I knew Hollywood would not be interested in celebrating a conservative hero, no matter how great the project’s potential in both economic and artistic terms. Because of my father I had grown up surrounded by National Geographic writers, photographers, and visual artists. I learned by watching the best. I had done short movies and a lot of photography since then, but there was always a financial barrier to making a full-length feature film. But the digital revolution has reduced many barriers, and I had desire and some skill, which now make up much of what is needed for anyone to make a film.
In college I had wanted to make films from the books of my favorite writer at the time, Jim Thompson—the great crime writer whose dark pulp world would, in one book, foreshadow my future bout with cancer. Savage Night, my favorite Thompson title, tells the story of Carl Bigelow, a five-foot hit man sent to a small town to knock off a potential mafia witness. Bigelow has tuberculosis, and Savage Night opens with a paragraph that I consider one of the best openings of any novel:
“I’d caught a slight cold when I changed trains at Chicago; and three days in New York—three days of babes and booze while I waited to see the Man—hadn’t helped any. I felt lousy by the time I arrived in Peardale. For the first time in years, there was a faint trace of blood in my spit.”
I never forgot that trace of blood in the spit—the reminder of mortality and the inevitability of illness. I would recall it years later when I felt my body weakening from lymphoma before I was hospitalized in 2008. Things eventually end badly for Carl Bigelow. The conclusion of Savage Night is terrifying and unforgettable. Bigelow has a couple limbs hacked off by an ax-wielding femme fatale, and is kicked into a basement and left to die. As he fades the chapters get shorter and shorter. Finally he is face to face with death—“and he smelt good.” It’s like Camus crossed with The Catcher in the Rye. Still, I could never raise the funds to make a film out of Savage Night.
I had my great education in cinema after college in the late 1980s, when I worked at the amazing Bethesda Cinema ’n’ Drafthouse. It had been an art deco theater when it opened in the 1930s, but over the years it had fallen into disrepair. By the 1970s it was showing porn, but then a guy named Pete Carney bought it. He put in a bar and kitchen, new seats and tables, and started showing second-run movies—that is, movies that had already played in theaters but weren’t yet released on video (the internet and downloading was still years away). As the life of Quentin Tarantino has proven, there’s no better way of getting to understand movies than by having a job where you do nothing but watch them all the time. I can—unfortunately—screen the entire movie Top Gun in my head with nothing but the musical score playing. By seeing Little Shop of Horrors two hundred times, I was able to break down the acting, scenery, and actual second-by-second cuts that make Steve Martin and Bill Murray’s dentist scene so uproarious. These were the experiences that shaped my generation, experiences which many conservatives consider beneath their notice, which is why they cannot comprehend how media convey a message.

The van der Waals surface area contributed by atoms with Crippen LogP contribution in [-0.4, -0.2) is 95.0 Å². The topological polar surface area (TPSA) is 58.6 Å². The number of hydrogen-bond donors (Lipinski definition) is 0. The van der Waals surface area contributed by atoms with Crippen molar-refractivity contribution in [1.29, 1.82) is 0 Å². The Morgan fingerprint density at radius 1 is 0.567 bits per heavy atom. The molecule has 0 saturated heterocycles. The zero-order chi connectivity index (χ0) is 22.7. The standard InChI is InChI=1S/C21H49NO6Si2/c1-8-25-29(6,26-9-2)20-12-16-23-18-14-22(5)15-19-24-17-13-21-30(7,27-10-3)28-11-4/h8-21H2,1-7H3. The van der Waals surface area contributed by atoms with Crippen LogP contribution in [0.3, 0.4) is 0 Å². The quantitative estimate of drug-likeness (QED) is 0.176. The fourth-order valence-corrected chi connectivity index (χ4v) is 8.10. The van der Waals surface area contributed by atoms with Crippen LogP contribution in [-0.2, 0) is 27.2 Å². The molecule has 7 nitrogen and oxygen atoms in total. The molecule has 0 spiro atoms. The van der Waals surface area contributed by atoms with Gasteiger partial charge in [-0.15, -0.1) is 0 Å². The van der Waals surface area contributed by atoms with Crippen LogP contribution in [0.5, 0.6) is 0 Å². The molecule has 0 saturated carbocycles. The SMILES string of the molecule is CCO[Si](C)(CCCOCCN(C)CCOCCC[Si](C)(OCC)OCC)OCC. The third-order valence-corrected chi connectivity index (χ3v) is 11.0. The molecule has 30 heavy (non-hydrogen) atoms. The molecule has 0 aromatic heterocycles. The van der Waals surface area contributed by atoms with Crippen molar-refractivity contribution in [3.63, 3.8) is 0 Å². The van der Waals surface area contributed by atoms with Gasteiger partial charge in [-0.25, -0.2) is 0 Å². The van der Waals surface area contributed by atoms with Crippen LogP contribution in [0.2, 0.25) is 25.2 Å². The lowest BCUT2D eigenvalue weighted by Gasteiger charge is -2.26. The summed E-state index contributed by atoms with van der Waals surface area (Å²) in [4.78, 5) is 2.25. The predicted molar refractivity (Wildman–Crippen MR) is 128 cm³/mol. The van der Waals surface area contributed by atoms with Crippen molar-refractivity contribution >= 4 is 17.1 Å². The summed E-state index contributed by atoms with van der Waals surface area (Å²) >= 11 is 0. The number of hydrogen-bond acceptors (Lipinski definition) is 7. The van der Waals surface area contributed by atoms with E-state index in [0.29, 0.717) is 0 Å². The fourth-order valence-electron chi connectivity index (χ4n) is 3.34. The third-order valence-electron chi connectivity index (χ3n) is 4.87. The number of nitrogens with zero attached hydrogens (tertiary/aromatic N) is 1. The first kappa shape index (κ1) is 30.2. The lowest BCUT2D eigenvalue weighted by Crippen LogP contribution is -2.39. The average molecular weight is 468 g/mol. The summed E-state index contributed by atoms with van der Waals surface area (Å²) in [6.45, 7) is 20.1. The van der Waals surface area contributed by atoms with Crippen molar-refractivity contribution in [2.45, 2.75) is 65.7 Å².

And now, years later, I was in the Strathmore Center, not far from the old Cinema ’n’ Drafthouse. I was waiting for a call from a talented documentary filmmaker. While not as conservative as I—what true artist is?—he wanted to talk. There was no concert that night, but some of the upper-floor studios were holding dance practice so the building was open. Still, it was dark on the main floor when I walked in. I sneaked into the concert hall, cavernous and filled with a kind of energized holy silence. I started climbing toward the upper levels.
It was hard to see; I felt like I was in a cloud. In his great book on mysticism, The Ascent to Truth, Thomas Merton says that you have to enter a dark cloud surrounding the mountain before ascending to the top, to truth. Even with my joints still sore from chemotherapy, I made it to the top. Like Carl Bigelow in the early pages of Savage Night, there is sometimes a trace of blood in my spit. But I’m not done yet.
I reached the uppermost level and looked down. The stage, the only thing lit, was a lovely yellow rectangle. Just then my phone buzzed. I said a prayer and reached into my pocket to answer it.
Mark Judge is a writer and filmmaker who writes regularly for The Daily Caller and other publications.
Posted: February 2, 2014 in Essays.
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Jason R. Edwards